Federal Appeals Court Overturns Tennessee Death Penalty as a Result of Prosecutorial Misconduct

The U.S. Court of Appeals for the Sixth Circuit overturned the conviction and death sentence of Tennessee death-row prisoner Andrew Lee Thomas, Jr. on February 24, ruling that Shelby County District Attorney General Amy Weirich had unconstitutionally withheld evidence that a key prosecution witness had been paid for her cooperation in the case and then elicited perjured testimony from the witness lying about the payment. Weirich is currently facing ethical charges from the Tennessee Board of Professional Responsibility arising out of misconduct in another murder trial, State v. Noura Jackson, in which the Tennessee Supreme Court found that Weirich had failed to disclose exculpatory evidence to the defense and had improperly commented on the defendant's decision not to testify. According to the court's ruling in Thomas's case, his former girlfriend, Angela Jackson, had provided "the only reliable testimony placing Thomas at the scene of the shooting." During trial, Weirich asked Jackson: "Have you collected one red cent for this?" Jackson replied, "No, ma'am. I have not." In fact, Jackson had been paid $750 by the FBI on behalf of the joint state and federal Safe Streets Task Force. Calling Weirich's failure to disclose the payment “egregious,” the court said the "prosecutor had a duty to disclose this payment rather than allow the witness to commit perjury by denying its existence." Shelby County, where Thomas was tried, is among the 2% of U.S. counties that account for a majority of all death sentences imposed in the United States. Its county prosecutors have been dogged by charges of misconduct. In 2014, Weirich defended the conduct of Tom Henderson, a veteran homicide prosecutor in her office who had been censured by the Tennessee Supreme Court for misconduct in the capital trial of Michael Rimmer after a judge had found that Henderson had made “blatantly false, inappropriate and ethically questionable” statements to the Court and defense counsel about the existence of exculpatory evidence, “purposefully misled counsel with regard to the evidence,” and withheld exculpatory evidence he was constitutionally required to disclose.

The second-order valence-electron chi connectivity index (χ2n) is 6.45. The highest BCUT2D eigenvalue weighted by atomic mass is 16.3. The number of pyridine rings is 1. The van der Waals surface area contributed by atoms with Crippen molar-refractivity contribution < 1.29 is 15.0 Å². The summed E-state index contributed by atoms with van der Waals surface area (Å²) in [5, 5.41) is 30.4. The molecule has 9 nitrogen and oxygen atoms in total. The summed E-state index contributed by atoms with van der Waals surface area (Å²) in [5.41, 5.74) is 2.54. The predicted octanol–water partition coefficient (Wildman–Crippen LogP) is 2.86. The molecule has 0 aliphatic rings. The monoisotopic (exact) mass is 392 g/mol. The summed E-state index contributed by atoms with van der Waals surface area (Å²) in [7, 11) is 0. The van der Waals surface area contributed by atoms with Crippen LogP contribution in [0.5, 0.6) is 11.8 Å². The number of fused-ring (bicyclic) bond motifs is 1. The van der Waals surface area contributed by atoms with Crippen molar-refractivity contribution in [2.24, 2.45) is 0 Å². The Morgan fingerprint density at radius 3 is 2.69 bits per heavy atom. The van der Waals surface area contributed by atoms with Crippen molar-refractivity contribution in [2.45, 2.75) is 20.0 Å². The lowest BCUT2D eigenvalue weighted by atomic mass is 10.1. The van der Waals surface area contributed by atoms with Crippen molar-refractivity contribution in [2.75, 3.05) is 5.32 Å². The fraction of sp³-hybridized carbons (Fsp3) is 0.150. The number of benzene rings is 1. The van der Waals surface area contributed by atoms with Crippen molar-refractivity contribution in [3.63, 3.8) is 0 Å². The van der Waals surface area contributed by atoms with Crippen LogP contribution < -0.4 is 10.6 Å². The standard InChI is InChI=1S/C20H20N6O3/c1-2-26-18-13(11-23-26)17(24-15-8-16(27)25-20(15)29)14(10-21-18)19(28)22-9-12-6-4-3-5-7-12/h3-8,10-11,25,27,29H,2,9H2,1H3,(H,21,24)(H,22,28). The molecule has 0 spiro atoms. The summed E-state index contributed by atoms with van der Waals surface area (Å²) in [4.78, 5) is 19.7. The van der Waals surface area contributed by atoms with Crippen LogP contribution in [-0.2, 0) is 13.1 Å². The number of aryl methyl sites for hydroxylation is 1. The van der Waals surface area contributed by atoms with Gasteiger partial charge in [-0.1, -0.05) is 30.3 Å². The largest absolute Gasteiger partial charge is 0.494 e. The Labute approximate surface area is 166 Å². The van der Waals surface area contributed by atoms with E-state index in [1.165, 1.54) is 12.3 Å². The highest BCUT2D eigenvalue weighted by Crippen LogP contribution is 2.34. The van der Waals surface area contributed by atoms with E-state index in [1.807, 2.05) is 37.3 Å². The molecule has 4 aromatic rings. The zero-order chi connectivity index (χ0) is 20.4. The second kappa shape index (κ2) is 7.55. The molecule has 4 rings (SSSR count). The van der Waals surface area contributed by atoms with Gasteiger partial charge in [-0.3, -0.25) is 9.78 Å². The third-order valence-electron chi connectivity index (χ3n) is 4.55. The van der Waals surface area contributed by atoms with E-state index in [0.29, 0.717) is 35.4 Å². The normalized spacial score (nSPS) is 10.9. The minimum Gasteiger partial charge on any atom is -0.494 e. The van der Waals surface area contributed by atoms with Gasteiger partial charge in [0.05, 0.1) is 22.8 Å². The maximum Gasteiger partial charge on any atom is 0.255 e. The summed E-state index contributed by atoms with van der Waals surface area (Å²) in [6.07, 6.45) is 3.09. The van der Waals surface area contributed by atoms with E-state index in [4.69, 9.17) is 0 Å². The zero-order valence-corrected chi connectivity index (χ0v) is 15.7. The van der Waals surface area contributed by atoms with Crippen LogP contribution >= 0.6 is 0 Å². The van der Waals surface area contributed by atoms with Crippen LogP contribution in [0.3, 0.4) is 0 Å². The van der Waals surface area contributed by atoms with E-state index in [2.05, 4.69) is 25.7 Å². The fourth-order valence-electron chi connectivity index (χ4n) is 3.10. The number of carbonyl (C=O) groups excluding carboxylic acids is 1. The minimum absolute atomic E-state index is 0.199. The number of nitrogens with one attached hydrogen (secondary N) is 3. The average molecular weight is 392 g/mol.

(K. Fretland, "Appeals court rules in favor of death row inmate in Memphis murder," The Commercial Appeal, February 24, 2017; S. Burke, "Federal Appeals Court Reverses Tennessee Death Penalty Case," Associated Press, February 24, 2017; Bert, "TN: Amy Weirich’s Eye-Opening Response to the Tennessee Board of Professional Responsibility," The Open File, November 14, 2016; David, "Memphis DA Amy Weirich Defends Tom Henderson’s Illegal and Unethical Behavior," The Open File, Jan. 30, 2014.) Read the U.S. Court of Appeals opinion in Thomas v. Westbrooks, No. 15-5399 (6th Cir. Feb. 24, 2017) and the Tennessee Supreme Court opinion in State v. Jackson, No. W2009-01709-SC-R11-CD (Aug. 22, 2014). See Prosecutorial Misconduct.